Saturday, March 11, 2006

Trying Out Tagine

Near Rockwell & Leland in Lincoln Square

Out of a scale of four stars:
Food: 3
Atmosphere: 2
Price: 3
Would we go back: Yes.

With a bottle of wine in hand, we hopped in the car on a balmy March night to check out Tagine, a new Moroccan BYOB restaurant in the Rockwell corridor of the Lincoln Square neighborhood. Tagines, cone-shaped clay pots used for slow cooking meat and vegetables have been a hot item in the housewares industry for a couple of years now, so I thought it was a great concept for creating a restaurant. And, for wine lovers, BYOB is a great chance to enjoy wine you know you'll like at a price that's more in line with your budget. We brought the Rosenblum Syrah we'd just purchased at Binny's.

When we first arrived, one of the owners was at the door to greet patrons into the small space. The paprika-colored walls seemed just right, but unfortunately the lighting scheme was working overtime against any kind of charm. One fluorescent light was turned on in the back to illuminate the whole restaurant. And, of course, we were seated under that one light. Hopefully a successful start to this business will make it possible to replace the lighting as soon as possible.

Most importantly, though, the food was great. We both ordered Tangine-cooked entrees, although soup, salad, kebabs and cous cous dishes were also on the menu. Strangely enough, though, our dinners were not served in tagines. Another table we saw had them, but I think they ran out by the time we got there. But, service on an average white place didn't diminish the taste of the meal. I had the Oasis Tagine, a half-chicken slow roasted with olives, lemon confit and a ginger saffron sauce, accompanied by French fries. Soaking up the ginger saffron sauce, these thin American-style French fries may be the best fries I've ever had in my life (even topping the duck-fat fried fries at Hot Doug's, which is saying a lot.) Jeff had the Sultan's Tagine, but unfortunately the braised shank of lamb and artichokes were served on a large bed of spiced peas -- and Jeff doesn't like peas. But, we were able to share our meals (because I do like peas, and can say these were good) and it was a great way to get to taste two entrees. We also ordered the Vegetarian sampler as an appetizer, which included roasted green peppers, eggplant and cooked garlic spinach that were all wonderfully spiced. We ate the veggies on pita bread, along with our Moroccan salads, which came with the entrees. The salads included a lot of chopped cucumber, tomato and romaine lettuce, in a sweet vinegar-heavy dressing. Nothing too special about the salad, but it was fine. Each table is also served a dish of very spicy olives, and sliced carrots spiced with olive oil.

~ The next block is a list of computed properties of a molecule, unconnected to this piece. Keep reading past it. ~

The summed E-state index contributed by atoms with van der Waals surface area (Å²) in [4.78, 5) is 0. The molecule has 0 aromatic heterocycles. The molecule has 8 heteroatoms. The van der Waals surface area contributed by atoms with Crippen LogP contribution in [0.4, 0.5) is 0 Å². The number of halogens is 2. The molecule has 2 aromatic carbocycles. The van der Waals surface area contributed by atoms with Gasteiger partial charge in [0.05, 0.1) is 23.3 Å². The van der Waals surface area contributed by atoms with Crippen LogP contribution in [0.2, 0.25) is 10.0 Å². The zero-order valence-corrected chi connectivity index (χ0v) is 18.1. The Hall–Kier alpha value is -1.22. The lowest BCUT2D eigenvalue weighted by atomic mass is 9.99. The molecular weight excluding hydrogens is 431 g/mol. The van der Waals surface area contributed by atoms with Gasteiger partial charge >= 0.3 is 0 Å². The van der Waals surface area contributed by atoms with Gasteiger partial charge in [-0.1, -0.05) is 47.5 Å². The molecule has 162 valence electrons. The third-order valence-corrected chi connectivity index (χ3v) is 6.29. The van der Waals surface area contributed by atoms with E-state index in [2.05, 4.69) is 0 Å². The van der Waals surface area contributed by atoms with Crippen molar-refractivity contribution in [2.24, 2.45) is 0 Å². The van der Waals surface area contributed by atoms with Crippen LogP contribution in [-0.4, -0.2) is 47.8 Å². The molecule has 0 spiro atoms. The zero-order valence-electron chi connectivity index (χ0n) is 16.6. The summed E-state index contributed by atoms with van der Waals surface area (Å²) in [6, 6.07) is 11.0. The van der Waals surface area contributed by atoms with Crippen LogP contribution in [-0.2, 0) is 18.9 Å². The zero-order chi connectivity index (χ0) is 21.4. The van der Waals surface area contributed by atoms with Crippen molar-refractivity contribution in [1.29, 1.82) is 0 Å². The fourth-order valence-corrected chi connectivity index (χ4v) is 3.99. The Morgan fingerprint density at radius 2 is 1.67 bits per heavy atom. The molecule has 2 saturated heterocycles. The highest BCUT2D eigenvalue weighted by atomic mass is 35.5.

Overall I think Tagine has exciting food for an incredibly reasonable price. I just hope they are able to fine tune the restaurant into a truly amazing dining experience.

Note from Jeff: Before we publish this, I have to say that my entree could have been better. It was all peas (which I hate) and lamb with a little artichoke. I thought that I would come with some sort of starch (rice, cous cous), but alas did not. Menu descriptions and lighting (which Natalie mentioned) could be much better. I think it's worth another try, but there's work to be done.

1 comment:

spn said...

How dare they serve peas! Seriously, nicely written restaurant review. Wish we had more choices like that here. I guess only in a bigger city like Chicago would you be able to try two new places in one day.